Study Finds Big Gains For KIPP | Teachers College Columbia University

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Study Finds Big Gains For KIPP

Twenty-seven KIPP charter middle schools, including one in the District, have posted "large and significant gains" beyond what is average for urban schools, according to a report by the Educational Policy Institute. The Virginia Beach-based research organization said 1,800 mostly low-income black and Hispanic fifth-graders showed gains significantly above average in reading, language and mathematics from 2003 to 2004.

Statistical experts said more data on KIPP and more independent assessments are needed before any conclusions can be reached on the organization's methods. Jeffrey R. Henig, a professor of political science and education at Columbia University's Teachers College, said some scholars have suggested that KIPP fifth-graders arrive with more motivated parents and other advantages compared with their neighborhood peers. More research on whether the gains are sustainable over time also is needed, Henig added.

This article, written by Jay Mathews, appeared in the August 11th edition of the Washington Post.

Published Tuesday, Aug. 16, 2005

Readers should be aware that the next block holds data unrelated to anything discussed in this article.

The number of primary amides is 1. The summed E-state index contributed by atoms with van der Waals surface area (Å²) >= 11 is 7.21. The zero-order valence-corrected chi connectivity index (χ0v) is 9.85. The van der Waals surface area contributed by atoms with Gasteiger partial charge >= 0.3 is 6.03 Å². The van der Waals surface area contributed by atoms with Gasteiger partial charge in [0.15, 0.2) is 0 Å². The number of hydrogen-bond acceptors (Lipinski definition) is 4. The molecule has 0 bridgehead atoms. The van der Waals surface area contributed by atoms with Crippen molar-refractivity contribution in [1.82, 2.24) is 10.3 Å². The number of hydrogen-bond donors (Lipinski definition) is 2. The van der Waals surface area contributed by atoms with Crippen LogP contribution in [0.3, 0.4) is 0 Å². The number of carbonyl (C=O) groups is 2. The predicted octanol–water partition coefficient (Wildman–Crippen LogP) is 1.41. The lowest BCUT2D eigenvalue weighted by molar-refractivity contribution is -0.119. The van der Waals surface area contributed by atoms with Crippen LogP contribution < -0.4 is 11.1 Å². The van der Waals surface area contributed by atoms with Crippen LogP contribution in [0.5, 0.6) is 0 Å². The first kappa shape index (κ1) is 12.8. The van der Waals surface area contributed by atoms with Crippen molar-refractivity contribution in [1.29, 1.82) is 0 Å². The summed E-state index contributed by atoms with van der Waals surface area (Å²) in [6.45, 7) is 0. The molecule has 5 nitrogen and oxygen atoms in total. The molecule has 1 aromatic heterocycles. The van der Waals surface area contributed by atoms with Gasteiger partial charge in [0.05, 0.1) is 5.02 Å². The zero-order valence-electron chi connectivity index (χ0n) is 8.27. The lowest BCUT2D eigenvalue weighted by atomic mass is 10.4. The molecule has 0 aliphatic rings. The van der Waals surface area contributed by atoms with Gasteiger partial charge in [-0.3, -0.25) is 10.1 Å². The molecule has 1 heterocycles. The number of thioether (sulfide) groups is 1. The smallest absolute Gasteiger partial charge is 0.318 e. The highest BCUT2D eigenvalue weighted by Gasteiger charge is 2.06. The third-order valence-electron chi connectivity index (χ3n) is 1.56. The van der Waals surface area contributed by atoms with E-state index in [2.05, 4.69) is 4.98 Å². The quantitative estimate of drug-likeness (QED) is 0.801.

Study Finds Big Gains For KIPP

Twenty-seven KIPP charter middle schools, including one in the District, have posted "large and significant gains" beyond what is average for urban schools, according to a report by the Educational Policy Institute. The Virginia Beach-based research organization said 1,800 mostly low-income black and Hispanic fifth-graders showed gains significantly above average in reading, language and mathematics from 2003 to 2004.

Statistical experts said more data on KIPP and more independent assessments are needed before any conclusions can be reached on the organization's methods. Jeffrey R. Henig, a professor of political science and education at Columbia University's Teachers College, said some scholars have suggested that KIPP fifth-graders arrive with more motivated parents and other advantages compared with their neighborhood peers. More research on whether the gains are sustainable over time also is needed, Henig added.

This article, written by Jay Mathews, appeared in the August 11th edition of the Washington Post.

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